Homosexual role models make mark in film
Though GLAAD was singing the old Sinatra standard “It Was a Very Good Year” about the films of 2005, the org is humming a different tune this time, when 10 pics from 2006 are nominated for two GLAAD Media Awards, for outstanding film in wide release and outstanding film in limited release.
GLAAD prexy Neil Giuliano calls 2005 — in which films like “Brokeback Mountain,” “Capote” and “Transamerica” were released — “the unprecedented year,” and acknowledges “there were few gay-focused movies in 2006.”
Yet he and his org prefer to accentuate the positive, partly by pointing to the high grosses of some of this year’s nominees. In this context, he mentions Fox Searchlight’s “Little Miss Sunshine” ($60 million), Columbia’s “Talladega Nights: The Ballad of Ricky Bobby” ($150 million) and Warner Bros.’ “V for Vendetta” ($70 million), all up for GLAAD’s wide-release award.
Conversely, TriStar’s “Running With Scissors,” the fourth of the five nominees, made only about $7 million. (Even Miramax’s low-budget “The Night Listener,” the fifth contender, did better.)
More important, the presence of gay characters in these films was “seamlessly weaved into the storylines,” according to the GLAAD prexy. “While some would say that Frank, Steve Carell’s character in ‘Little Miss Sunshine,’ was an attempted suicide, he was not singled out for his sexuality. Or take ‘Quinceanera’ (one of the five films nommed for outstanding limited release). That wasn’t a coming-out film, which is where that film might have gone five or 10 years ago.”
Indeed, “Quinceanera,” written and directed by Richard Glatzer and Wash Westmoreland, tells two parallel stories: that of a young Mexican-American girl on the edge of womanhood, from which the pic takes its title, and that of her rough-hewn cousin, Carlos (Jesse Garcia), an ostensible street tough, complete with tattoos, who is comfortably gay even as his family is unsettled by it.
“We were determined to break stereotypes,” Glatzer says. “The drama was the audience seeing him in one light and then as the movie evolves, you get different perceptions. But we wanted him to be at ease with his sexuality. We weren’t interested in him having a difficult time with it. That’s a cliche.
Nor does the avoidance of gay cliches stop with Carlos. In a brave turn, Glatzer and Westmoreland use the characters Gary and James to subvert the image of the “perfect” gay couple. Attractive, white and upwardly mobile, Gary and James seem to inhabit a Crate and Barrel catalog. But as part of a reconciliation following Gary’s affair with Carlos, the couple force Carlos, his pregnant 14-year-old cousin and his aged great-uncle to vacate the cottage that sits on their property.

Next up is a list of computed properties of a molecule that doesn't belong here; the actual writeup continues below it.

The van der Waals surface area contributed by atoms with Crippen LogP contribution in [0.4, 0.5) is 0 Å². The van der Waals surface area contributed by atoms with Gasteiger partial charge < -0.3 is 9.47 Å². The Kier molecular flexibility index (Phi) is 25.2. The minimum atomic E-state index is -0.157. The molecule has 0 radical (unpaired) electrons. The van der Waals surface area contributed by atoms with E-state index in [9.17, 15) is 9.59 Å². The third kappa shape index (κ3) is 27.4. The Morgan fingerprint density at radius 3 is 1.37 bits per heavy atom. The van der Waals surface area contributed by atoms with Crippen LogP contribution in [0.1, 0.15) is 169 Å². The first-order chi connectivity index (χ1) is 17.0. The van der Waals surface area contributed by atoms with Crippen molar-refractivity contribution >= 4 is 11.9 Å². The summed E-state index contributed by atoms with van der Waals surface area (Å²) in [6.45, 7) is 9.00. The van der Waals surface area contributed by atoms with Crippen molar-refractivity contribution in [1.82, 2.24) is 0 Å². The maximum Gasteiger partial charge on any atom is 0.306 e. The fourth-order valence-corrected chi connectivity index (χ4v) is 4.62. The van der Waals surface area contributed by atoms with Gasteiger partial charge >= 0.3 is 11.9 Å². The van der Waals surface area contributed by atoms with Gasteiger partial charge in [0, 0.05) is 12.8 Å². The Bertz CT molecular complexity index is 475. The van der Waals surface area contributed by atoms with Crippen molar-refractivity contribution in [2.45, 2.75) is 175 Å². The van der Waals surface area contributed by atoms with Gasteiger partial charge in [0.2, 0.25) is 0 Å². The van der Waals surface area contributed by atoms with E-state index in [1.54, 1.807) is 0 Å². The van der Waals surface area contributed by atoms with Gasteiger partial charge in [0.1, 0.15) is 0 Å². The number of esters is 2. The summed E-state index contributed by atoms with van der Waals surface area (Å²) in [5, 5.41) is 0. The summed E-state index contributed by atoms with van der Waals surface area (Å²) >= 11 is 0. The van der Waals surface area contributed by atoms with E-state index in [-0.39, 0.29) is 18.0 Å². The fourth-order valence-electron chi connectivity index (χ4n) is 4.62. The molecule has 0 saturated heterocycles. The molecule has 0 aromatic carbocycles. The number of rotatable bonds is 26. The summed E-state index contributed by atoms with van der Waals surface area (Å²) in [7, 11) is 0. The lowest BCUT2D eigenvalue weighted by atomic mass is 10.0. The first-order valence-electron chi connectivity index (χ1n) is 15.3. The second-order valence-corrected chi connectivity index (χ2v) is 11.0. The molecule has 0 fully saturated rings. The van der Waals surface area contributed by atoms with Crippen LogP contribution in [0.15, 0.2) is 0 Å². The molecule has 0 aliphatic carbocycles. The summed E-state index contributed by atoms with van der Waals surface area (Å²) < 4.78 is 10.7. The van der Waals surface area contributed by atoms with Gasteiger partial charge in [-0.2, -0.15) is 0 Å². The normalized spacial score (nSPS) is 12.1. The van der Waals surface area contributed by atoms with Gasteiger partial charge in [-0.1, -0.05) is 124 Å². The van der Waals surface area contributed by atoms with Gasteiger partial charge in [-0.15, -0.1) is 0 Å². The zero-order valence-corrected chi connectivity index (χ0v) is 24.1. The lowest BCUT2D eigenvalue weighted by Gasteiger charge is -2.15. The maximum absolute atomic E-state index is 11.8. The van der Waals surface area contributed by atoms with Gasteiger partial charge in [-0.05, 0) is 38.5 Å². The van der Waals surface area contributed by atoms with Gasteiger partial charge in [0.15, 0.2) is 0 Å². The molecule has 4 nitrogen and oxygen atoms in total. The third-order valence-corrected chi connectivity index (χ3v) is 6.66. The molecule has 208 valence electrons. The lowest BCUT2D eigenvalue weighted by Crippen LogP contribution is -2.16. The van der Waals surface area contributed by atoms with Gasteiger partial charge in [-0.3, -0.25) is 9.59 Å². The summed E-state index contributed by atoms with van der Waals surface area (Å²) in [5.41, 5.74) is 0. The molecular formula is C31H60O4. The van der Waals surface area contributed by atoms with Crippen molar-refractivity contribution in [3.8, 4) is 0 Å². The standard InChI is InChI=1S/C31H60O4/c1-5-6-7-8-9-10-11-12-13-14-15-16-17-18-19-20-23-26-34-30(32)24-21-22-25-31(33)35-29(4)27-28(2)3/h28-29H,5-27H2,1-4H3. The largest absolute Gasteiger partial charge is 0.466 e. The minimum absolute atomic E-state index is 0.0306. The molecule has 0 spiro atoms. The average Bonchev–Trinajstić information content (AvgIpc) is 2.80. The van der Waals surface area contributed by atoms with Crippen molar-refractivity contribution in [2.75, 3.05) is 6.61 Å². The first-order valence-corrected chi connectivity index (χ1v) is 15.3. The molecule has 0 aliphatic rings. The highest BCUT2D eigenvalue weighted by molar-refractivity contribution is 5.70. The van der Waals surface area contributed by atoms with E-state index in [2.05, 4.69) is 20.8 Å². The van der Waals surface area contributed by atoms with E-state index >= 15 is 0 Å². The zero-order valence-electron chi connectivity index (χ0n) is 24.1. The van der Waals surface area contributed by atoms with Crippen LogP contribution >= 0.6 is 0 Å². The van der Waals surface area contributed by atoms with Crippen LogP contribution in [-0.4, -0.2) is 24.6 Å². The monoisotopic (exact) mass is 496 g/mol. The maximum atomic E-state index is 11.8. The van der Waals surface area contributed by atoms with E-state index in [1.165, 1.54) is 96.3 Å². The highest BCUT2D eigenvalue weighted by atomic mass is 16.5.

“We felt we were treading on new ground, having gay characters who weren’t role models,” Westmoreland says. “Their behavior raises issues of classism and racism in the gay community.”
It’s only a joke
Unpleasant issues are also raised in Fox Searchlight’s film version of Alan Bennett’s hit play “The History Boys,” another of the five limited-release nominees, in which pederasty is touched on, albeit in humorous fashion. Here, Richard Griffiths plays Hector, a gifted teacher who has a bad habit of squeezing boys’ privates while giving them rides home on his motorcycle. Both play and pic depict Hector as a hero, despite one condemnatory speech from a valued colleague.
“I’ve never felt a serious film is a film without jokes, says Bennett, who laments that he never had a teacher like Hector. “Comedy is as serious as tragedy in my view, and I’ve always mixed in the two.”
Adam McKay, who helmed and co-wrote “Talladega Nights” with Will Farrell, appears to share Bennett’s philosophy. For those wondering how a ribald movie about NASCAR landed a GLAAD nom, look to the character of Farrell’s rival, gay racecar driver Jean Girard, played with priceless sang-froid by Sacha Baron Cohen, whom McKay credits for the film’s climactic kiss. “Sacha is really good at pushing buttons and playing with stereotypes,” the director says. “He loves screwing around with those.”
The film’s intention, according to McKay, was to roast Jean for being French and an aesthete while avoiding taking potshots at his preference for men. “The fun thing is creating the worst nightmare for a NASCAR fan and then popping the bubble,” says McKay. “The jokes were about expectations and then upending them.”
Silly perhaps, but not without a positive social message, at least in GLAAD’s eyes. McKay and Farrell considered going even further. “We thought of making Jean a Muslim as well,” McKay recalls. “But then we thought that was too much. A gay French Muslim is sailing off into Cartoonland. Of course, if he had been Muslim, Ricky Bobby would have learned about the true teachings of the Prophet, and we’d have burst those stereotypes.”
Beyond ‘Basic Instinct’
It may be telling that two of 2006’s least savory cinematic portrayals of homosexuals — Judi Dench’s Barbara Covett, the psychotic Sappho in the Oscar-nommed “Notes on a Scandal,” and Guy Pearce’s reptilian Andy Warhol in “Factory Girl” — elicited no cries for boycotts or sensitivity training. Indeed, Giuliano maintains he’s never heard of the latter pic. As for “Notes,” he says not a single complaint was registered with GLAAD. Yet 15 years ago, when “Basic Instinct” provoked much protest, such films would likely have engendered upset.
“Today, there’s a variety of portrayals,” says GLAAD’s prexy. “Characters may have some flaws, but there’s less blatant homophobia.”
Which doesn’t mean that the org no longer needs to celebrate balanced portrayals. Giuliano insists that there’s greater progress to be made. “We hope for more diversity regarding people of color,” he says. “Their stories are not being told. Hollywood still has a way to go in representing the diversity of the LGBT community.”